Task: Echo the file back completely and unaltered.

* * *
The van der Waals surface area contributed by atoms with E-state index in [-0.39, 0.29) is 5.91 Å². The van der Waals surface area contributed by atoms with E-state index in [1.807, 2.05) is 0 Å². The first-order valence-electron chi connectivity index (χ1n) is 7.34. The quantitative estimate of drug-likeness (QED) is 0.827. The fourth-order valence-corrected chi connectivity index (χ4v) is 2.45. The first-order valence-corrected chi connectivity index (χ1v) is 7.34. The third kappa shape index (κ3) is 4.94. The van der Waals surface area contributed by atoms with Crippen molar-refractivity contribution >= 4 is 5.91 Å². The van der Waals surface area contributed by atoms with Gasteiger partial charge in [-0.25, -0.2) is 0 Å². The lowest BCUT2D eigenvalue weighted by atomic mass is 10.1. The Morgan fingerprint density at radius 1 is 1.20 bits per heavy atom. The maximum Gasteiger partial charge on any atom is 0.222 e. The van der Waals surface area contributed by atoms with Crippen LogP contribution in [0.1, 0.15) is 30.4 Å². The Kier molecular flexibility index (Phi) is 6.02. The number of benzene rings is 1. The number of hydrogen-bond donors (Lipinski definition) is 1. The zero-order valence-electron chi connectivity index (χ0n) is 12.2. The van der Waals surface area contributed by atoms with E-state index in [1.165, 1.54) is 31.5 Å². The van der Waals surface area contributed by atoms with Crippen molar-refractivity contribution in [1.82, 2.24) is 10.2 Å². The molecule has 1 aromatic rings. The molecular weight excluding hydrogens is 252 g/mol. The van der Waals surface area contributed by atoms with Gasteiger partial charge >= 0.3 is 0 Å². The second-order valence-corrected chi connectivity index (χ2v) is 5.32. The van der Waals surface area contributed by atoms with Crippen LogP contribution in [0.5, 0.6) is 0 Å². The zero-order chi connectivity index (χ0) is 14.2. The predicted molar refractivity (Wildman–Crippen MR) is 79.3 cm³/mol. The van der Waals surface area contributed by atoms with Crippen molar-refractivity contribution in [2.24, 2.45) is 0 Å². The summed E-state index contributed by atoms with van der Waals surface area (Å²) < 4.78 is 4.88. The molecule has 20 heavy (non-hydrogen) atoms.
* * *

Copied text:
The van der Waals surface area contributed by atoms with E-state index in [-0.39, 0.29) is 5.91 Å². The van der Waals surface area contributed by atoms with E-state index in [1.807, 2.05) is 0 Å². The first-order valence-electron chi connectivity index (χ1n) is 7.34. The quantitative estimate of drug-likeness (QED) is 0.827. The fourth-order valence-corrected chi connectivity index (χ4v) is 2.45. The first-order valence-corrected chi connectivity index (χ1v) is 7.34. The third kappa shape index (κ3) is 4.94. The van der Waals surface area contributed by atoms with Crippen molar-refractivity contribution >= 4 is 5.91 Å². The van der Waals surface area contributed by atoms with Gasteiger partial charge in [-0.25, -0.2) is 0 Å². The lowest BCUT2D eigenvalue weighted by atomic mass is 10.1. The Morgan fingerprint density at radius 1 is 1.20 bits per heavy atom. The maximum Gasteiger partial charge on any atom is 0.222 e. The van der Waals surface area contributed by atoms with Crippen LogP contribution in [0.1, 0.15) is 30.4 Å². The Kier molecular flexibility index (Phi) is 6.02. The number of benzene rings is 1. The number of hydrogen-bond donors (Lipinski definition) is 1. The zero-order valence-electron chi connectivity index (χ0n) is 12.2. The van der Waals surface area contributed by atoms with E-state index in [1.165, 1.54) is 31.5 Å². The van der Waals surface area contributed by atoms with Crippen molar-refractivity contribution in [1.82, 2.24) is 10.2 Å². The molecule has 1 aromatic rings. The molecular weight excluding hydrogens is 252 g/mol. The van der Waals surface area contributed by atoms with Gasteiger partial charge >= 0.3 is 0 Å². The second-order valence-corrected chi connectivity index (χ2v) is 5.32. The van der Waals surface area contributed by atoms with Crippen LogP contribution in [0.5, 0.6) is 0 Å². The zero-order chi connectivity index (χ0) is 14.2. The predicted molar refractivity (Wildman–Crippen MR) is 79.3 cm³/mol. The van der Waals surface area contributed by atoms with Crippen molar-refractivity contribution in [2.24, 2.45) is 0 Å². The summed E-state index contributed by atoms with van der Waals surface area (Å²) < 4.78 is 4.88. The molecule has 20 heavy (non-hydrogen) atoms.